The city won’t rush ahead with a referendum on a $9 million parks plan after a survey found 50 percent in favor.
A proposed $9 million upgrade to the parks in South St. Paul is now on hold after residents weighed in on the renovation plan.
The findings of a survey of 400 residents show a mixed bag of support, and that’s not enough to push the project forward yet, according to City Administrator Stephen King.
An even 50 percent of those surveyed expressed support for the plan, 41 percent were not in favor and 9 percent were unsure.
The plans are not being canned. The focus now is on educating residents on the specifics of the proposal.
“It’s not necessarily that people are opposed. It’s just that they are unaware of what the need is,” King said.
While the preliminary results of the survey were enough to compel the City Council to hold off on rushing to join the school district on a referendum for May 21, the council wants to wait for a further analysis of the survey.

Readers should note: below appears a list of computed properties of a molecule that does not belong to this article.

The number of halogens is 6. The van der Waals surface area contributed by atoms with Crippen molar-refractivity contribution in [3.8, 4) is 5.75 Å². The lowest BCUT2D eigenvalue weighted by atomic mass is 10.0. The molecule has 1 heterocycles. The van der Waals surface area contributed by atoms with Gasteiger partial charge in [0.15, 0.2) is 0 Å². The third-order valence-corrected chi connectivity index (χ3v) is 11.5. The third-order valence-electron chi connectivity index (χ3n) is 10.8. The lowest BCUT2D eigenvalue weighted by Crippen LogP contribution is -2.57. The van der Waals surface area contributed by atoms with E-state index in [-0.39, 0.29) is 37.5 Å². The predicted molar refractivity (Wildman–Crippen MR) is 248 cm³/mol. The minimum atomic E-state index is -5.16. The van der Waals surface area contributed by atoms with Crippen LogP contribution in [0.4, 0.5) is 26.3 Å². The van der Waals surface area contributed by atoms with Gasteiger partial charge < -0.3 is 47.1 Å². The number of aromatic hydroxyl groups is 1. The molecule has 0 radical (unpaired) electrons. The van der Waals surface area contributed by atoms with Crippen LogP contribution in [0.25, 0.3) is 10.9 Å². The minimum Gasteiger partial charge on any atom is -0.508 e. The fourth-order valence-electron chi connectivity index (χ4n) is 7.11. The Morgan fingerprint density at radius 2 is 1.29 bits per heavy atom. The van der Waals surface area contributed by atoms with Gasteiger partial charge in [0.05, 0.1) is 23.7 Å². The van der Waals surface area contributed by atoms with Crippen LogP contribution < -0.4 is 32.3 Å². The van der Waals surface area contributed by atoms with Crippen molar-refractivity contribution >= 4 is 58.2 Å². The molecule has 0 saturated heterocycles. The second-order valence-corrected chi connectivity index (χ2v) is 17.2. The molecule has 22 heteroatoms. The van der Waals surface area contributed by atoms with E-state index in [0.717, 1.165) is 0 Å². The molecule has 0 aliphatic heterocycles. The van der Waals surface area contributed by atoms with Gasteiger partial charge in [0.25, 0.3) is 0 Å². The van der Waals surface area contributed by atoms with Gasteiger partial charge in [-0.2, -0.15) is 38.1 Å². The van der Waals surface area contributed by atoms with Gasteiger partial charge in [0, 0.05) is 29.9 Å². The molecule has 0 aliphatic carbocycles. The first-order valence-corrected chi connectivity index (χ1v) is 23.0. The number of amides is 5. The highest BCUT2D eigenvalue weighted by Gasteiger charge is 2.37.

A more detailed report on the findings is expected in mid- to late April.
In the meantime, the city plans to move forward with an education plan. Chris Esser, the city’s director of parks and recreation, said the city will begin to reach out to the public with more information about the main components of the plan, which include renovations to Kaposia Landing recreation area and McMorrow Field as well as upgrades at Wakota Arena ice rink.
Esser said the city also plans to nail down the projected property tax increase for residents if the plan passes. The $9 million projected cost could change as the plans continue to develop, he said.
One good takeaway from the survey, King said, is that it shows strong participation by the public, which he said gives him confidence the city will be able to better inform residents on the issue.
It remains to be seen whether a referendum on a bond to fund parks improvements will be introduced down the road. If so, King said, it could come as late as next February. But before the city reaches that point, he added, it would again conduct a “dipstick” survey to gauge whether public support for the plan has increased.
Lannie Walker is a University of Minnesota student on assignment for the Star Tribune.